Sir Tim Berners-Lee famously gave the source code to the World Wide Web away for free. But now he has raised over $5.4 million by auctioning off an autographed copy as a non-fungible token, or NFT, in a sale through Sotheby’s.
Berners-Lee’s NFT joins eclectic company, including Jack Dorsey’s first tweet, a New York Times column, a Pringles flavor called “CryptoCrisp,” a lifetime coupon code to an online kratom retailer, a lease for a coliving space in San Francisco’s Mission District, a sexually explicit direct message allegedly from the disgraced actor Armie Hammer, and a 52-minute audio file of farts. But this most recent addition to the endless list of collectible NFTs is an artifact with an air of gravitas, a souvenir from a vaunted internet pioneer. Berners-Lee wrote the code while working at CERN in Switzerland in the early ’90s, creating what he called the “WorldWideWeb” from a NeXT computer. In addition to the copy of the code itself, the auction haul included a 30-minute animation depicting the code being written, a scalable graphics vector representing the full code, and a letter Berners-Lee wrote this year reflecting on what it was like to write the code. (Berners-Lee will donate the proceeds, but has not specified where he plans to direct the funds.)
It’s a peculiar moment for internet history buffs. The sale offers an opportunity to feel ownership over a significant bit of history. But it also mashes up two disparate strains of techno-optimism. The code Berners-Lee wrote has not been copyrighted or otherwise protected by intellectual property law since 1993, just a few years after it was created. “He pushed CERN to release it as fully public domain,” says Marc Weber, the curatorial director at the Computer History Museum. “Some people think that was really critical in making the web succeed.” It was a foundational moment for the free software movement, an example of how innovators could push history forward by choosing collaboration over profit. Now, decades later, this iconically free code is finally getting monetized.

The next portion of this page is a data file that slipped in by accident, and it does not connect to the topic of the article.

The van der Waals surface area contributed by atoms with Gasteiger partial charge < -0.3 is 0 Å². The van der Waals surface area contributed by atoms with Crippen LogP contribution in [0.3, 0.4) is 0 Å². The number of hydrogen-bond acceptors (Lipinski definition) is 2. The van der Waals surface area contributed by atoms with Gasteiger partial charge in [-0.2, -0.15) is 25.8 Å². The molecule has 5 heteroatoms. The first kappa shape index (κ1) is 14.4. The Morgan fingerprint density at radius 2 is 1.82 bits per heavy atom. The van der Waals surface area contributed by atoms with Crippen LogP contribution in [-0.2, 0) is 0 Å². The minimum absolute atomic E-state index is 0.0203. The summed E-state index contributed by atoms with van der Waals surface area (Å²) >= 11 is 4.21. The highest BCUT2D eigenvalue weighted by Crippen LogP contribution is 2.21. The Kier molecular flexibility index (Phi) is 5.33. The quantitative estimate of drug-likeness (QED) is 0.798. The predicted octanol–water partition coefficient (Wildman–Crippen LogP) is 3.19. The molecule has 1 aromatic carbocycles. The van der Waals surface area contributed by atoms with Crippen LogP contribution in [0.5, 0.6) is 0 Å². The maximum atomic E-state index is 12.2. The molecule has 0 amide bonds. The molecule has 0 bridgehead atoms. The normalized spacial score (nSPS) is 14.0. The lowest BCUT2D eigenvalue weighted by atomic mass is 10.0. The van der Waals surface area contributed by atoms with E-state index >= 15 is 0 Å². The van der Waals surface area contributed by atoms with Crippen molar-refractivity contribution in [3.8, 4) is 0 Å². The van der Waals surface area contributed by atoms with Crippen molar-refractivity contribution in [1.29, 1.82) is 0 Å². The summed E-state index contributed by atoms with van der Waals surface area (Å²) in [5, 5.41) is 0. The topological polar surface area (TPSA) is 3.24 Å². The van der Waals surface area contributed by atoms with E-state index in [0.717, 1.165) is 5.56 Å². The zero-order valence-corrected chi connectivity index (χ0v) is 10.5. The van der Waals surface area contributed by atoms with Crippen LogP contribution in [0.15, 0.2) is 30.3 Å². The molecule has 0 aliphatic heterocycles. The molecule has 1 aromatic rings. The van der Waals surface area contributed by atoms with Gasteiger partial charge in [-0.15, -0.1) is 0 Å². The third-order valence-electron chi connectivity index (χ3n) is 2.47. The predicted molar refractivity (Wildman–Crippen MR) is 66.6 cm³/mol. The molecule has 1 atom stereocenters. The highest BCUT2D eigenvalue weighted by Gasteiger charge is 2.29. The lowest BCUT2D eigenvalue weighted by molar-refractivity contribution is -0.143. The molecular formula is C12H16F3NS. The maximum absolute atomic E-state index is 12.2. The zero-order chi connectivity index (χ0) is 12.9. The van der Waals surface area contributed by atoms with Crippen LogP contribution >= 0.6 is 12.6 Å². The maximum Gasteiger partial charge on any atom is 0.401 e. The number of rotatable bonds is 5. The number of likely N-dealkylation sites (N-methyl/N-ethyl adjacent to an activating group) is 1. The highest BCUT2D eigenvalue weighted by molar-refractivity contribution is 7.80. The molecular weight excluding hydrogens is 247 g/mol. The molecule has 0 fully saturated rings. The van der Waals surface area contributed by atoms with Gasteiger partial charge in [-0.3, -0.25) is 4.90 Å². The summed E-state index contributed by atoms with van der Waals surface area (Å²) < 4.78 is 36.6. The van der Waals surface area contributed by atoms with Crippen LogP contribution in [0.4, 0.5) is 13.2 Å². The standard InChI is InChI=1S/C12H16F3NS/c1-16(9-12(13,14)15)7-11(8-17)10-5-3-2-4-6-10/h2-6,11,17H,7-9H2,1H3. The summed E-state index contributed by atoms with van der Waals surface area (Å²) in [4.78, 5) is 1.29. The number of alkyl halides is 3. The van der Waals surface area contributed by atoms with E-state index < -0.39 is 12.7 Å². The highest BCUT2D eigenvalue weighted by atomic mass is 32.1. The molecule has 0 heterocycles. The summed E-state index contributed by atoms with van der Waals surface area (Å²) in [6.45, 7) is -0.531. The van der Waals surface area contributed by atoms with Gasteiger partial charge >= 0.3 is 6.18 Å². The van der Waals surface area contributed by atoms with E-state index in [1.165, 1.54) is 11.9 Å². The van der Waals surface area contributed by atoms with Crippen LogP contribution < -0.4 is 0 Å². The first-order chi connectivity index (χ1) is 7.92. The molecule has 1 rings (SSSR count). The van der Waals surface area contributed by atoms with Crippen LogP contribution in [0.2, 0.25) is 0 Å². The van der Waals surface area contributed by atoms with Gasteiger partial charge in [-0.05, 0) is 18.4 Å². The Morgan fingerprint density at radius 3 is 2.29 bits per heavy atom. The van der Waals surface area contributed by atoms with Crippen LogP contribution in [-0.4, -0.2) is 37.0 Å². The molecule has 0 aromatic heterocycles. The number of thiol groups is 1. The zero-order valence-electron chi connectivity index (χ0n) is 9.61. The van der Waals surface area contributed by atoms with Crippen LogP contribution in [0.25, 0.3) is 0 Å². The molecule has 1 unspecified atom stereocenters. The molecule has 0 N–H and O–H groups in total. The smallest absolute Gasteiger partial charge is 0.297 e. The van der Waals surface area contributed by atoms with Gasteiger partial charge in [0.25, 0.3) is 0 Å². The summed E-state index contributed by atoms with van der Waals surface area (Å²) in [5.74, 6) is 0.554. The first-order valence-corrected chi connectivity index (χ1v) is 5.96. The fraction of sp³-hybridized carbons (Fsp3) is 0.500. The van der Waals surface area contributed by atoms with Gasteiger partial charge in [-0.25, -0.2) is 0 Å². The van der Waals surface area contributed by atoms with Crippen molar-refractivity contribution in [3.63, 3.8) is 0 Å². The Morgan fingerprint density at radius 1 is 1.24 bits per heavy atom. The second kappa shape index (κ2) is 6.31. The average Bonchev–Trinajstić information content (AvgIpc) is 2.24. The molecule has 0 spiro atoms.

Or, sort of. Berners-Lee isn’t selling the actual code, but the equivalent of an autographed copy. The rise of NFTs gave Berners-Lee an opportunity to fundraise off his legacy without attempting to claw back intellectual property rights, which at this point would have been impossible anyway. Thanks to NFTs, Berners-Lee can keep his code in the public domain and simultaneously entice someone to buy a certificate of ownership. Is this commodification directly opposed to the ethos of the open source movement? Well, yeah. But also: If the code itself is still public domain, does it matter, especially when there’s so much money sloshing around?
Berners-Lee doesn’t think so. He told The Guardian last week that the sale doesn’t change anything about the openness of the web, or the code itself. “I’m not even selling the source code. I’m selling a picture that I made, with a Python program that I wrote myself, of what the source code would look like if it was stuck on the wall and signed by me,” he said.
But the sale has implications beyond the WWW. As archivist Rick Prelinger wrote in a recent column for WIRED, “Nothing could be a greater cultural and ethical shock to archives than NFTs.” Prelinger argues that monetizing historically significant holdings could make important documents less accessible to genealogists and other scholars without deep pockets. Weber shares those concerns, as the Computing History Museum doesn’t have the deep pockets of independent crypto-millionaire collectors; if minting code as an NFT becomes a standard, collecting historically significant copies of code for the museum’s software library could become more difficult. In some NFT sales, the original digital artifact is subsequently removed from the web—for example, when the makers of the popular meme video “Charlie Bit My Finger” sold the clip as an NFT, they subsequently removed the original from YouTube.